O.C. supervisor agrees to fine over donations
Orange County Supervisor Janet Nguyen has agreed to pay $5,000 in fines to settle state and county investigations into an illicit fundraising effort she ran earlier this year in which she collected political donations above the legal limit and tried to avoid disclosing the funds.
In a proposed stipulation between Nguyen, the county and state elections regulators, the county’s newest supervisor admitted violating state and local laws governing donation limits and the handling of political contributions.
The settlement, which must be approved by the state Fair Political Practices Commission, resolves the legal issues surrounding the fundraising effort. The commission meets this month.
Two counts in the settlement stem from Nguyen’s failure to deposit the checks into her campaign bank account as required by state law. Instead, she directed them to her lawyer’s trust account. Four other counts relate to violations of the county campaign finance ordinance, including acceptance of donations above the limit, failing to return the excessive donations within seven days and failing to promptly disclose the return of the contributions.
The commission and the county could have imposed a fine as high as $25,000, but chose the lower amount in part because “the investigation did not produce sufficient evidence to support a finding that the violations were deliberate,” according to commission papers made public Monday.
It also noted the donations were returned once the campaign realized they were illegal.
The investigations were launched in May after the fundraising operation was revealed by The Times. Nguyen was raising the funds to help pay the cost of her legal bills to defend her seven-vote margin of victory in the Feb. 6 election.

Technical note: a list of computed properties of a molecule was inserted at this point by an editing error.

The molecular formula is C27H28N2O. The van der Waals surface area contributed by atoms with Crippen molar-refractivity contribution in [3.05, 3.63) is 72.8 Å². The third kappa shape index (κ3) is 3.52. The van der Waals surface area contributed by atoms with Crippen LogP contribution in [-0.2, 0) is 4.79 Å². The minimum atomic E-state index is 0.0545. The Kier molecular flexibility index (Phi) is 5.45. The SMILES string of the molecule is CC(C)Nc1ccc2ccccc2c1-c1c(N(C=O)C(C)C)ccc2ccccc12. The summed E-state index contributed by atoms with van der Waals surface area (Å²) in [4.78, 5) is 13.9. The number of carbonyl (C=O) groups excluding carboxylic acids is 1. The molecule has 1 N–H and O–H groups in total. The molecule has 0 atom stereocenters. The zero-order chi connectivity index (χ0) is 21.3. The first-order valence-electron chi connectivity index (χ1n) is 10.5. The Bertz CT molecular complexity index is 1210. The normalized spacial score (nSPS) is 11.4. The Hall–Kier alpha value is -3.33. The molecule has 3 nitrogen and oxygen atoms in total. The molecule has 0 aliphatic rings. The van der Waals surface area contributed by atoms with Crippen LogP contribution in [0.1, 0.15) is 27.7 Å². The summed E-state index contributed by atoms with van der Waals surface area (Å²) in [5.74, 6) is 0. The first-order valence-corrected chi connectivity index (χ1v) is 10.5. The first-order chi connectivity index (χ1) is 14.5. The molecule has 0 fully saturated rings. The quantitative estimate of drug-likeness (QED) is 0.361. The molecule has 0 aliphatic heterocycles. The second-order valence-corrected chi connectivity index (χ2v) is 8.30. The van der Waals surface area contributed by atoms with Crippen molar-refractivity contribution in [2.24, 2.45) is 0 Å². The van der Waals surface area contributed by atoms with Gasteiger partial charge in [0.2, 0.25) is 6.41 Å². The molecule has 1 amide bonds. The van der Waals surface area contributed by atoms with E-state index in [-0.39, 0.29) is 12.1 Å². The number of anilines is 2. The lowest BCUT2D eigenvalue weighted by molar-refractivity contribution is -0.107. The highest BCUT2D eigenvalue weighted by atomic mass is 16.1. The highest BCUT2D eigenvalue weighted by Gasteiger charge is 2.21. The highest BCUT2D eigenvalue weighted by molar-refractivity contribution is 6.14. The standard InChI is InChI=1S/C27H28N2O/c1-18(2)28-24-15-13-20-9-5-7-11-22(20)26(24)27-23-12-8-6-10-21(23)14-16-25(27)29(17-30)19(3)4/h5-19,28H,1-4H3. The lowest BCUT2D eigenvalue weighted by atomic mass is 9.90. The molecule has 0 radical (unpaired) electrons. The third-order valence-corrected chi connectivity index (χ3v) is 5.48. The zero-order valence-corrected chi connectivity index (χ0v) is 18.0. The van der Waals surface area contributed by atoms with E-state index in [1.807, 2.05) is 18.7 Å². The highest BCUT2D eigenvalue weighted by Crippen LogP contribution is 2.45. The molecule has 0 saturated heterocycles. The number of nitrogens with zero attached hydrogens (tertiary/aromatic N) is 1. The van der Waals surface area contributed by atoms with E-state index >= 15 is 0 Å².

In an e-mail solicitation, Nguyen told potential donors they could give unlimited amounts that did not have to be publicly reported as campaign donations. She asked that the checks be mailed to her campaign office but made out to a trust fund maintained by her lawyer to cover the court costs.
Orange County lobbyist Chris Townsend and the developer of the Rancho Mission Viejo planned housing community gave $5,000 each; Parking Concepts, which operates several county-owned parking facilities, including John Wayne Airport, gave $2,500. The legal donation limit was $1,600.
Asked in April and early May about the fundraising effort, Nguyen’s campaign aides said they either did not know anything about a legal defense fund or denied that it existed.
Nguyen did not return several telephone calls seeking a comment about the matter until The Times obtained a copy of the e-mail solicitation sent to potential donors.
Nguyen, her campaign and her lawyer said that the violations were the result of a misunderstanding of campaign finance laws and that they thought they were allowed to raise donations in unlimited, unreported amounts for a “legal defense fund.”
But as the proposed settlement noted, only state officials are permitted to have legal defense funds.
Mike Schroeder, a lawyer for Nguyen’s top competitor in the election earlier this year, said he was pleased to see Nguyen admit violations of the law but was surprised by the relatively low amount of the fine.
“This was an organized attempt to circumvent the law that they repeatedly lied about until they got caught,” Schroeder said. “Accepting that this was just a good faith mistake is just silly.”
A telephone call to Nguyen was returned by her campaign consultant, David Gilliard, who said: “We’re satisfied, especially with the language that points out there was no evidence any of the violations were deliberate. We understand we made a mistake. We’re happy the FPPC recognized it wasn’t egregious and it wasn’t intentional.”